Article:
Southern Company, which owns Mississippi Power, ranks nearly last when it comes to utilities’ use of renewable energy. However, a settlement announced earlier this week could open up as much as 100 megawatts of solar and wind in Mississippi.

The Gulfport-based utility recently reached a settlement with the local chapter of the Sierra Club to diversify its fuel mix away from coal. In exchange for Mississippi Power’s commitment to convert from coal to natural gas and procure more solar and wind energy, the Sierra Club has agreed to stop its legal and regulatory opposition to the Kemper coal gasification power plant.

The utility will pursue solar and wind power-purchase agreements and make “all good faith efforts to obtain an arrangement with approximately 100 MW in nameplate capacity and for a term of at least ten years.” The power-purchase agreements can be financed through its rate base.

Mississippi Power also agreed not to oppose net metering rules for residential solar that are now being considered by the state’s Public Service Commission. It also committed to $15 million in energy efficiency programs.

A representative from Mississippi Power said that the utility has started evaluating renewable energy projects and is now working on the most promising. “We do not have a timeline for signing a deal, but intend to proceed if we can find proposals that would make economic sense for customers and further diversify our energy mix,” Mississippi Power spokesperson Jeff Shepard said.

If the pieces fall into place for an RFP, it will likely attract a number of the solar developers that have been increasingly active in the Southeast to Mississippi. Georgia Power won approval from the state public service commission to purchase 210 megawatts of solar by the end of this year. It now has two programs -- a 100-megawatt residential solar procurement and 425 megawatts from utility-scale systems -- that are expected to be in service by the end of 2016.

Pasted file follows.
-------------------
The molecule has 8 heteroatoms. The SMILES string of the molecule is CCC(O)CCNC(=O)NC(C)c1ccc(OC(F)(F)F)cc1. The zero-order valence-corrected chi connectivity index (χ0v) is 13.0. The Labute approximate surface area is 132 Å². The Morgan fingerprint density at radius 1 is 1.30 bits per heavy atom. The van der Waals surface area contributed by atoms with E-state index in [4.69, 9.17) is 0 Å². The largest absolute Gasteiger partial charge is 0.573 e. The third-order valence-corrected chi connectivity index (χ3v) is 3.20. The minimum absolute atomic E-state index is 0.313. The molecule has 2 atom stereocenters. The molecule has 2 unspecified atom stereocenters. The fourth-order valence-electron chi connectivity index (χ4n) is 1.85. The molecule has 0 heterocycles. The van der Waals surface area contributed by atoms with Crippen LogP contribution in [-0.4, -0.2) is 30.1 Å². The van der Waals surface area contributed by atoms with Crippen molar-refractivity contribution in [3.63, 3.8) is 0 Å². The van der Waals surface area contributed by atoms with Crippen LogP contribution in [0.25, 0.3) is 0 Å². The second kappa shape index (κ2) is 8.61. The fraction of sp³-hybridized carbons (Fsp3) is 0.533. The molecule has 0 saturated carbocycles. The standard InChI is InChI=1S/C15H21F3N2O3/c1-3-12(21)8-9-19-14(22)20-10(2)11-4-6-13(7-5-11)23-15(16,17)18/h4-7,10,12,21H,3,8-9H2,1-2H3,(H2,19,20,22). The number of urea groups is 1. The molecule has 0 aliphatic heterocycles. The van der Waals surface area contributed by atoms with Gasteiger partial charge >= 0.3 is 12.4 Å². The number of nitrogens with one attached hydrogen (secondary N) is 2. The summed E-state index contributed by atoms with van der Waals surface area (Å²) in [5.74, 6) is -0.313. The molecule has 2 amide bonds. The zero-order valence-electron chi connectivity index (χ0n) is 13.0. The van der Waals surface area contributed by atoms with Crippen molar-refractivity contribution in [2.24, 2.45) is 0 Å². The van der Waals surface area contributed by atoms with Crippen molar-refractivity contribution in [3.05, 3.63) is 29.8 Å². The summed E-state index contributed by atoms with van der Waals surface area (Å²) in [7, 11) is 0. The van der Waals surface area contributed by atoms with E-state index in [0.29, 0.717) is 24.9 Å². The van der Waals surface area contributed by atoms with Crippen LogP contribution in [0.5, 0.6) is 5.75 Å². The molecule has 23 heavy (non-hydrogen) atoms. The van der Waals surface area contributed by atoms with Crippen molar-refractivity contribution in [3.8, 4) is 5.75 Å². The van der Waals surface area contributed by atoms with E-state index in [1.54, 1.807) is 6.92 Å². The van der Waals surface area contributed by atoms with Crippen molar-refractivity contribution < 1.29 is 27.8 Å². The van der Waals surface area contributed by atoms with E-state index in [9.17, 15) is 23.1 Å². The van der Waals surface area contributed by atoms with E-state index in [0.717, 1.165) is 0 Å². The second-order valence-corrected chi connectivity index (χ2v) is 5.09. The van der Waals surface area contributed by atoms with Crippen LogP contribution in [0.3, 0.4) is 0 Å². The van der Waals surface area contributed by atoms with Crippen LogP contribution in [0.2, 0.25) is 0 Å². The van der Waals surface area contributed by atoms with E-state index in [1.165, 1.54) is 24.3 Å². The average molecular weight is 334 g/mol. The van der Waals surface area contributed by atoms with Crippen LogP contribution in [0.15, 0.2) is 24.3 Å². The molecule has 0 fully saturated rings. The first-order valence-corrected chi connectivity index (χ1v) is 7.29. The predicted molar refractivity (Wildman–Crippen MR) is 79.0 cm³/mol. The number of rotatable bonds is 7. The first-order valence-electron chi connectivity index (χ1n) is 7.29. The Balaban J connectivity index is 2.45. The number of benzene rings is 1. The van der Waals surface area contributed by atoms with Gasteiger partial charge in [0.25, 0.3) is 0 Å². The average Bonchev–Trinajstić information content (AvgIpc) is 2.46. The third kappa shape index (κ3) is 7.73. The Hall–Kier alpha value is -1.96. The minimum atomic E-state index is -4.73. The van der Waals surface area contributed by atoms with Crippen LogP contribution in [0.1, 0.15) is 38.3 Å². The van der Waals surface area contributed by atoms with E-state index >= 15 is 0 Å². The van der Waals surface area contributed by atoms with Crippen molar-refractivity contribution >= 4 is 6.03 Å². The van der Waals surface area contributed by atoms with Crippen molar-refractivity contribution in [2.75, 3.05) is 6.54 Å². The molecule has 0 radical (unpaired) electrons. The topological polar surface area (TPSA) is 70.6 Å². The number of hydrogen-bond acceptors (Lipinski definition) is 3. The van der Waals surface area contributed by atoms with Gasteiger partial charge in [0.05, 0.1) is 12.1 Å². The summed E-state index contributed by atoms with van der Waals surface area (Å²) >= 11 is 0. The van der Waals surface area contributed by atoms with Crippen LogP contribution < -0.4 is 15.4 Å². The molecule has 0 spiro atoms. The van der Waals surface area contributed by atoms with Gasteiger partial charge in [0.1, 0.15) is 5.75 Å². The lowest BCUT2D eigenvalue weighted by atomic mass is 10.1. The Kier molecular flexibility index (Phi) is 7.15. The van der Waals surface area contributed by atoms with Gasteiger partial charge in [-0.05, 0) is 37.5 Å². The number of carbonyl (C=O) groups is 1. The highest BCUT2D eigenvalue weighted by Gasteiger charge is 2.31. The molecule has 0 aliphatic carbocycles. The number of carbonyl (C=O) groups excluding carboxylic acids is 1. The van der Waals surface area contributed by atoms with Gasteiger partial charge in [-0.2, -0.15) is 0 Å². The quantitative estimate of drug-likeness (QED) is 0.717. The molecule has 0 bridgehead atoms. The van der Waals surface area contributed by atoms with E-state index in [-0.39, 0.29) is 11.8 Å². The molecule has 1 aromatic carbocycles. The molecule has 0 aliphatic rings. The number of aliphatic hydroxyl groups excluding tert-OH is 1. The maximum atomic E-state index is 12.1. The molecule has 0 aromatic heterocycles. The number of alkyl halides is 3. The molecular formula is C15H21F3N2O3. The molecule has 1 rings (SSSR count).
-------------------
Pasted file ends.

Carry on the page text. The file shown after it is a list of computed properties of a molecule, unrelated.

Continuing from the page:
While the California utility solar market barely grew at all, the pipeline for the rest of the U.S. jumped 69 percent from 2012 to the first half of this year, according to a report from GTM Research’s Corey Honeyman.

What’s particularly notable in Honeyman’s analysis is that much of the activity is being driven by economics, rather than state mandates for renewable energy. Utility-scale solar is often cheaper than building new natural gas plants and solar is a hedge against higher gas prices, he noted. Also, U.S. utilities are seeking alternatives to coal generation to meet EPA emissions and coal ash rules, further driving alternatives.

There remain a number of regulatory barriers to utility-scale solar, particularly among power companies that are trying to slow the spread of solar, noted GTM's Eric Wesoff in a recent piece on solar in Utah. But solar project developers have been able to take advantage of state-level incentives and justify projects economically based on the avoided cost of building new natural gas power plants.

In Texas and Minnesota, for instance, utilities have been able to procure centralized PV because it is cost-competitive with natural gas and can be used as a hedge against rising fuel costs.

"We've now seen enough outside-the-RPS solar procurement from utilities (such as Xcel in Colorado or Georgia Power) that it lends a bit more optimism to the utility solar market in general. I think the predominant view for a while had been that 2014-2015 would be mostly about pipeline buildout rather than getting new PPAs, but smart, low-cost developers are proving that they can still win new deals if they can get the costs down to the ~$50 per megawatt-hour range,” said Shayle Kann, senior vice president of GTM Research.

In the case of Mississippi Power, the solar industry is still waiting to see the details of any RFP. But for a coal-heavy state, the settlement is significant.

“[It] represents a quantum leap forward for Mississippians by creating a clear path for residents to install solar on their homes,” said Louie Millie, the state director of the Mississippi Sierra Club, who also noted that the agreement will improve air quality.

Renewable energy accounted for almost none (0.05 percent) of the 2012 retail energy sales of Atlanta-based Southern Company, which also owns Georgia Power and Alabama Power, according to a recently released Ceres report. It ranked Southern Company 31 out of 32 U.S. utilities in renewable energy and energy efficiency.